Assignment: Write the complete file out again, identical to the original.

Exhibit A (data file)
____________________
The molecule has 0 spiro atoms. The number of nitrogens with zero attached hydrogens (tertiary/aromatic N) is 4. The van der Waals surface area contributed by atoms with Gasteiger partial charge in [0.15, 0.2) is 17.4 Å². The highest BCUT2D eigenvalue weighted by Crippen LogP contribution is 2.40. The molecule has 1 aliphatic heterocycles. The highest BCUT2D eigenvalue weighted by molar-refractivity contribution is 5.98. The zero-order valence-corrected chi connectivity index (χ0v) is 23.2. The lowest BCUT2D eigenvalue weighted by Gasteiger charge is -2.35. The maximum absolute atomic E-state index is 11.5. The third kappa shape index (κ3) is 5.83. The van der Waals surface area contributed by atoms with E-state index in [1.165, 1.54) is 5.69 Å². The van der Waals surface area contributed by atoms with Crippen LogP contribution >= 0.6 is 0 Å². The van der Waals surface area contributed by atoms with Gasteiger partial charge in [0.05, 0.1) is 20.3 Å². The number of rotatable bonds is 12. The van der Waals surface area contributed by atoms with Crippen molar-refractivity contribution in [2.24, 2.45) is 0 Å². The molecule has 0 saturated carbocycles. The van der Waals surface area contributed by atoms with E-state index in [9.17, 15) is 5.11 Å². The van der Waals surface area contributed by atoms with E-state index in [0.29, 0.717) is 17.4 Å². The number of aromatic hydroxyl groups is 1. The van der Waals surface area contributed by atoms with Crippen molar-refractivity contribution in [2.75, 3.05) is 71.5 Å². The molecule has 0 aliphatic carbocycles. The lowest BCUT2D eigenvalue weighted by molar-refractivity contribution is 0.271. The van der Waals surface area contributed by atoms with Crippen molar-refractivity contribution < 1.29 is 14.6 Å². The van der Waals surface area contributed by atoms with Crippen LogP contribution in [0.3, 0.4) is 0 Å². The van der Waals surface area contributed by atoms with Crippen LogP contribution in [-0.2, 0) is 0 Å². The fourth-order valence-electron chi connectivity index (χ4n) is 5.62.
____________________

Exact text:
The molecule has 0 spiro atoms. The number of nitrogens with zero attached hydrogens (tertiary/aromatic N) is 4. The van der Waals surface area contributed by atoms with Gasteiger partial charge in [0.15, 0.2) is 17.4 Å². The highest BCUT2D eigenvalue weighted by Crippen LogP contribution is 2.40. The molecule has 1 aliphatic heterocycles. The highest BCUT2D eigenvalue weighted by molar-refractivity contribution is 5.98. The zero-order valence-corrected chi connectivity index (χ0v) is 23.2. The lowest BCUT2D eigenvalue weighted by Gasteiger charge is -2.35. The maximum absolute atomic E-state index is 11.5. The third kappa shape index (κ3) is 5.83. The van der Waals surface area contributed by atoms with E-state index in [1.165, 1.54) is 5.69 Å². The van der Waals surface area contributed by atoms with Crippen LogP contribution >= 0.6 is 0 Å². The van der Waals surface area contributed by atoms with Gasteiger partial charge in [0.05, 0.1) is 20.3 Å². The number of rotatable bonds is 12. The van der Waals surface area contributed by atoms with Crippen molar-refractivity contribution in [2.24, 2.45) is 0 Å². The molecule has 0 saturated carbocycles. The van der Waals surface area contributed by atoms with E-state index in [9.17, 15) is 5.11 Å². The van der Waals surface area contributed by atoms with E-state index in [0.29, 0.717) is 17.4 Å². The number of aromatic hydroxyl groups is 1. The van der Waals surface area contributed by atoms with Crippen molar-refractivity contribution in [2.75, 3.05) is 71.5 Å². The molecule has 0 aliphatic carbocycles. The lowest BCUT2D eigenvalue weighted by molar-refractivity contribution is 0.271. The van der Waals surface area contributed by atoms with Crippen molar-refractivity contribution < 1.29 is 14.6 Å². The van der Waals surface area contributed by atoms with Crippen LogP contribution in [0.3, 0.4) is 0 Å². The van der Waals surface area contributed by atoms with Crippen LogP contribution in [-0.2, 0) is 0 Å². The fourth-order valence-electron chi connectivity index (χ4n) is 5.62.